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I have an odd A/C issue that is driving me up the wall now that we have been hitting over 100 with Pacific humidity. My A/C will run like a champ until the outside temp reads 72 or 74. Then the A/C cuts out and the fans hit high. I first noticed this on a recent Range Rover trip with the acclaimed Ron Beckett. Cruising downtown San Fran the A/C suddenly cut out. A week later on my return trip with temps hitting 95 I had no A/C. I had no issues until the past 6 weeks or so of high temps. I have been doing a bit of trouble shooting and note taking during this time. Reguardless of outside temp I have ice cold A/C for about 10-15 mintues. Then the A/C cuts out. I have forced recalibration of the blend/position motors and tested all stops for them... 100% working. My fuse box has been replaced at some point and shows as a shiney new penny. All relays check out and have been swapped around to make sure. Ron noticed that my clutch was about to fall out of my compressor thank to a loose nut. It hasn't budged since.

Sorry guys, I can rebuild an engine blind folded, but when it comes to A/C and all these **** switches I am a moron.

Hints and checks greatly appreciated.
 

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I don't know if I can help, but I think more information will be helpful to anyone who can. When you say the AC "cuts out," what happens exactly? Does the compressor stop running (i.e. the clutch disengages)? If the clutch is disengaging, does it ever cycle back on by itself?

Or, is it that the blend flaps adjust to giving no air flow through the evaporator even though the compressor is running? Are you set to auto or manual control? If auto, does the interior temp when "cut-out" occurs correspond with the set auto temp? I don't know where that question leads to.

I believe most AC systems have a refrigerant pressure sensor with high and low pressure cut-offs. If pressure is too high or too low, the clutch is de-energized. A possibility that you have too much or not enough refrigerant, or a pressure sensor that is haywire (if the problem is the clutch disengaging).

Do you think it might be the classic evaporator freeze up? Ice forms on the evaporator blocking air flow through it so you lose cooling. Air is still somewhat cool, but not near as cold as it should be. There is a temp probe inserted into the evaporator compartment which is supposed to tell the AC control unit that ice is forming. The control unit then cycles the compressor off and on to allow the evaporator to warm up to melt the ice. It's a continuous feed back thing. Perhaps your temp sensor or feedback circuit is botched.

Brett
 

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Had similar experience 2 weeks ago during a 6 hours trip to Bordeaux ( South West of France). The A/C worked normal on the way back to Paris and no worry since.
I had it refilled 2 months ago by a friend.
 

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2002-2005 Range Rover MkIII / L322
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Is the clutch engaging when the AC stops?

Has your car had the AC link harness mod done (I can't remember).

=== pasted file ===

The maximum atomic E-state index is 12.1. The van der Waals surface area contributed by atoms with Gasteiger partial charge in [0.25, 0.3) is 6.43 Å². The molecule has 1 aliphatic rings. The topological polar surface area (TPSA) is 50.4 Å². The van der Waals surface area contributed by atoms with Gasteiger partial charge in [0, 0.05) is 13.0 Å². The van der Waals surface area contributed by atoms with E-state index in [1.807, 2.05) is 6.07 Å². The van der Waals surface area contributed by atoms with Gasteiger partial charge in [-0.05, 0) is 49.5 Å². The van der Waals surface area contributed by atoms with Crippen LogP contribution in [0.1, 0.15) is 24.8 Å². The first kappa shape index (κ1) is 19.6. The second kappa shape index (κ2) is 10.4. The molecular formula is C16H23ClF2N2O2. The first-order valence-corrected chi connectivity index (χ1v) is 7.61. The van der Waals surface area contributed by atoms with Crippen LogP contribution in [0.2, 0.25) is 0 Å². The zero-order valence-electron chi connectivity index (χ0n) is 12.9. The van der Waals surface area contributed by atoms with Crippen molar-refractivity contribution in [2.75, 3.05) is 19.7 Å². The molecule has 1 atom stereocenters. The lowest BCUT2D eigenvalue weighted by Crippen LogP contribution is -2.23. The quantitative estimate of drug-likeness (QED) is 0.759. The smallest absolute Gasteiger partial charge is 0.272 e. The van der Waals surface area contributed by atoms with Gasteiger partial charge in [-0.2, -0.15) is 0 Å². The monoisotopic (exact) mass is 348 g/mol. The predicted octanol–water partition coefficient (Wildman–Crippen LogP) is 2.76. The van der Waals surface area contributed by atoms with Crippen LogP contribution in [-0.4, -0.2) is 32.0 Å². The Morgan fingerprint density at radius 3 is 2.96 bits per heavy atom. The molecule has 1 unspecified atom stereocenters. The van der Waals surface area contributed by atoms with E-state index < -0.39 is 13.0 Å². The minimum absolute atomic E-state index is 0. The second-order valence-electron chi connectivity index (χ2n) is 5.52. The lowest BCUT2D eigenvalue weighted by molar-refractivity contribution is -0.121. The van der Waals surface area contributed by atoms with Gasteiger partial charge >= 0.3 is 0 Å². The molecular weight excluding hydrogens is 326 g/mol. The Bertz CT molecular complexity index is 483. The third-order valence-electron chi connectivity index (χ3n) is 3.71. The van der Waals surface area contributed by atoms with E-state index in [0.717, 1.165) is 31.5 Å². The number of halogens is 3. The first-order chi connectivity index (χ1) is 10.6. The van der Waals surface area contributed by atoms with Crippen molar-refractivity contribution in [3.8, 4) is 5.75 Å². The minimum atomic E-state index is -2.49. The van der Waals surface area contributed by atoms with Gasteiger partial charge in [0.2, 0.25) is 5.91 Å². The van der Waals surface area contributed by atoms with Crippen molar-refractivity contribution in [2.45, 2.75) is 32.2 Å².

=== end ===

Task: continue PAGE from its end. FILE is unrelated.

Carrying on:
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Hi

I have had similar problems. The problem is most likely caused by the high pressure switch. The higher the temperature the higher the pressure. When the outside air gets hotter the condensation temperature rises and when it gets too high the high pressure switch cuts out the clutch which is detected by the HEAVAC ECU and the book sign lights up and the ECU will not supply any signal towards the clutch anymore. Stopping the engine and restarting in a minute or so will get the AC working again until high pressure switch cuts out again.

The high pressure can be caused by overfilling of the system with refridgerant. The liquid is accumulating in the condensor and the part of the condensor filled with liquid does not participate in the condensing process anymore. It can also be that the air flow is blocked or reduced. And last but not least the dryer/filter unit can be clogging up raising the differential pressure in combination with high temperature in the condensor it can trigger the high pressure switch.

The best way to determine the liquid level is to make a thermal scan. A second solution is by measuring the condensor temperature with an thermogun at locations from bottom to top and left to right. The lower part that is colder is filled with liquid. There should be a real defined line between hot and cold.

Releasing some of the gas can help to solve your problem. Do not release too much as this will cause lack of gas and the low pressure switch will cut out the AC.

Regards

Jos

Regards

Jos
 

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Are you talking blower motors or condenser fans?

As you mentioned recalibrating blend motors, etc. I was thinking interior and blower motors - which is similar to what mine has been doing since I bought it: I'm driving along all nice and cool minding my own bidness and suddenly I go from a mild spring day in New York to Florida in July (although the blower motor speed remains constant). I can get the A/C to catch itself by dropping the temp to LO on both sides. I've always assumed that its either a temp sensor (evap, ambient, or interior) or the HEVAC ECU. Its not happened often enough to get me to break out the multimeter.

If you were talking blower motors, it sounds as if your HEVAC ECU decided you need defrosting and went partially into the PROG defrost mode - bad, bad ECU. If you were talking condenser fans, Jos' diagnosis of an overfill does not sound unlikely - especially as the compressor low/high and fan high are separate switches.
 
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